Essay on Modern Socialism

There are hundred definitions of Socialism and a thousand sects of Socialists. Essentially Socialism is no more and no less than a repudiation of the idea of ownership in the light of the public good. We may review the history of that idea through the ages very briefly. That and the idea of internationalism are the two cardinal ideas upon which most of our political life today is turning.

The human society grew by a compromise between this one’s property and that. It was a compromise with instinct which was forced upon men by the necessity of driving some other tribe out of its visible universe. It the hills and forests and streams was not your land or my land, it was because they had to be our land. Each of us would have preferred to have it my land, but that would not work. In that case, the other fellows would have destroyed us. Society, therefore, is from its beginning mitigation of ownership. Ownership in the beast and in the primitive savage was far more intense a thing than it is in the civilized world today. It is rooted more strongly in our instincts than in our reason.

Finally, we find in the teaching of that great revolutionist, Jesus of Nazareth, such an attack upon the property that had never been before. Nineteen hundred years after Jesus of Nazareth we find all the world that has come under the Christian teaching persuaded that there could be no property at least in human beings.

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But the world at the close of the eighteenth century was still only in the interrogative stage in this matter. It had got nothing clear enough, much less settled enough, to act upon. One of its primary impulses was to protect property against the greed and waste of kings and the exploitation of noble adventures. Aiming at the same end by another route, there were the primitive socialists or to be more exact, communists who wanted to ‘abolish’ private property altogether. The state (a democratic state was of course understood) was to own all property. But ownership is not one thing but a multitude of different things. On the other hand are the individualists who would protect and enlarge our present freedom with what we possess.

:: In practice, one will find every gradation between the extreme individualist, who will scarcely tolerate a tax of any sort to support a government and the communist, who would deny any possessions at all. In between is the ordinary socialist of today who is what is called a collectivist, he would allow a considerable amount of private property but put such affairs as education, transport, mines, landowning; most mass productions of staple articles, and the like, into the hands of a highly organized state. Nowadays, there does seem to be a gradual convergence of reasonable men towards a scientifically studied and planned socialism. It is realized more and more clearly that the untutored man does not co-operate easily and successfully in large undertakings, and that every step towards a more complex state and every function that the state takes over from private enterprise necessitates a corresponding education advance and the organization of a proper criticism and control. Because of lack of proper education today, both the press and the political methods of the contemporary state are far too crude for any large extension of collective activities.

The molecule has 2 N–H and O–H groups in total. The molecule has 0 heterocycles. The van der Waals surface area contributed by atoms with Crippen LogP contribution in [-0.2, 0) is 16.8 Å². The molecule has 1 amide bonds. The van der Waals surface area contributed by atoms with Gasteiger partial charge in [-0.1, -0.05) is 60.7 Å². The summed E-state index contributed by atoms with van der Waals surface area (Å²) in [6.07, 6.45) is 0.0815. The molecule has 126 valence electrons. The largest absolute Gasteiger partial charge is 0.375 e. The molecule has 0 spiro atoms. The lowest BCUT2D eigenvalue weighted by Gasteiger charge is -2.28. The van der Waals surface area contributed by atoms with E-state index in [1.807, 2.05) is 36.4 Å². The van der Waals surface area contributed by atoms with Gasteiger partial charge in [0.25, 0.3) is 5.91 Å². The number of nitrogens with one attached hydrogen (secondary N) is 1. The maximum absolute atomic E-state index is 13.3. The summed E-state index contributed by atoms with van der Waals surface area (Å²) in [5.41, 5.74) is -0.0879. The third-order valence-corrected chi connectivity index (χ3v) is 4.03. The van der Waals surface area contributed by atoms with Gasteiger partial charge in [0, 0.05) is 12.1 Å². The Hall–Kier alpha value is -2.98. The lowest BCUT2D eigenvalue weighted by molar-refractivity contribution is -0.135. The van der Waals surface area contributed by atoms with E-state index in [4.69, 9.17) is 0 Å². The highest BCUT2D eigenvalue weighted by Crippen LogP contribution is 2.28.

Marx based his theories on a belief that men’s minds are limited by their economic necessities, and that there is a necessary “conflict of interests in our present civilization between the prosperous and employing classes of people and the employed mass.

With the advance in education, necessitated by the mechanical revolution, this great employed majority would become more and more class conscious and more solid in antagonism to the class conscious) ruling minority. In some way, the class conscious workers would seize power, he prophesied, and inaugurate a new social state.

From the days of that great English economist, Adam Smith, onward there has been an increasing realization that for worldwide prosperity free and unencumbered trade about the earth is needed. It is interesting to see two lines of thought, so diverse in spirit, so different in substance as this class-war socialism of the Marxists, and the individualistic free trading philosophy of the British businessmen of the Victorian age, heading at last, in spite of these primary differences, towards the same new world-wide treatment of human affairs outside the boundaries and limitations of any existing state.